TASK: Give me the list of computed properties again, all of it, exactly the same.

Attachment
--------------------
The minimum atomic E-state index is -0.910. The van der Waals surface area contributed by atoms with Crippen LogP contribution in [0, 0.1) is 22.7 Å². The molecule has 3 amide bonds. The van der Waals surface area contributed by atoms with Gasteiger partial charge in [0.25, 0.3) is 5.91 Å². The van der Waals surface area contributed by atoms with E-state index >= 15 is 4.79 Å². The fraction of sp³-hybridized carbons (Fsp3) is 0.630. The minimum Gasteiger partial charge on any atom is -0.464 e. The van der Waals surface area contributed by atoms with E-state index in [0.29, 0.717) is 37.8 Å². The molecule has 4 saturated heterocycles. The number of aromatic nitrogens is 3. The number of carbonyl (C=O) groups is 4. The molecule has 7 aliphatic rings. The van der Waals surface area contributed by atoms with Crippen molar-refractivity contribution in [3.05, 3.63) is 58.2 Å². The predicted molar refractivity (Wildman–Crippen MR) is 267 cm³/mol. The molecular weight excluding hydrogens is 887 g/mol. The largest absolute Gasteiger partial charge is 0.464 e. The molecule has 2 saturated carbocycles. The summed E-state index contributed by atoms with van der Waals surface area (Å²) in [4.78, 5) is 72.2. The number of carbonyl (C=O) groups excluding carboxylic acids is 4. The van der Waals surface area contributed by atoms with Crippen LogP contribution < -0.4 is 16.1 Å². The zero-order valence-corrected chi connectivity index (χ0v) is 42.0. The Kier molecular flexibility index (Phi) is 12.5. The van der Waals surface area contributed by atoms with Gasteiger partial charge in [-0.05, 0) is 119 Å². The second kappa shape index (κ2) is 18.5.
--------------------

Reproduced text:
The minimum atomic E-state index is -0.910. The van der Waals surface area contributed by atoms with Crippen LogP contribution in [0, 0.1) is 22.7 Å². The molecule has 3 amide bonds. The van der Waals surface area contributed by atoms with Gasteiger partial charge in [0.25, 0.3) is 5.91 Å². The van der Waals surface area contributed by atoms with E-state index >= 15 is 4.79 Å². The fraction of sp³-hybridized carbons (Fsp3) is 0.630. The minimum Gasteiger partial charge on any atom is -0.464 e. The van der Waals surface area contributed by atoms with E-state index in [0.29, 0.717) is 37.8 Å². The molecule has 4 saturated heterocycles. The number of aromatic nitrogens is 3. The number of carbonyl (C=O) groups is 4. The molecule has 7 aliphatic rings. The van der Waals surface area contributed by atoms with Crippen molar-refractivity contribution in [3.05, 3.63) is 58.2 Å². The predicted molar refractivity (Wildman–Crippen MR) is 267 cm³/mol. The molecular weight excluding hydrogens is 887 g/mol. The largest absolute Gasteiger partial charge is 0.464 e. The molecule has 2 saturated carbocycles. The summed E-state index contributed by atoms with van der Waals surface area (Å²) in [4.78, 5) is 72.2. The number of carbonyl (C=O) groups excluding carboxylic acids is 4. The van der Waals surface area contributed by atoms with Crippen LogP contribution < -0.4 is 16.1 Å². The zero-order valence-corrected chi connectivity index (χ0v) is 42.0. The Kier molecular flexibility index (Phi) is 12.5. The van der Waals surface area contributed by atoms with Gasteiger partial charge in [-0.05, 0) is 119 Å². The second kappa shape index (κ2) is 18.5.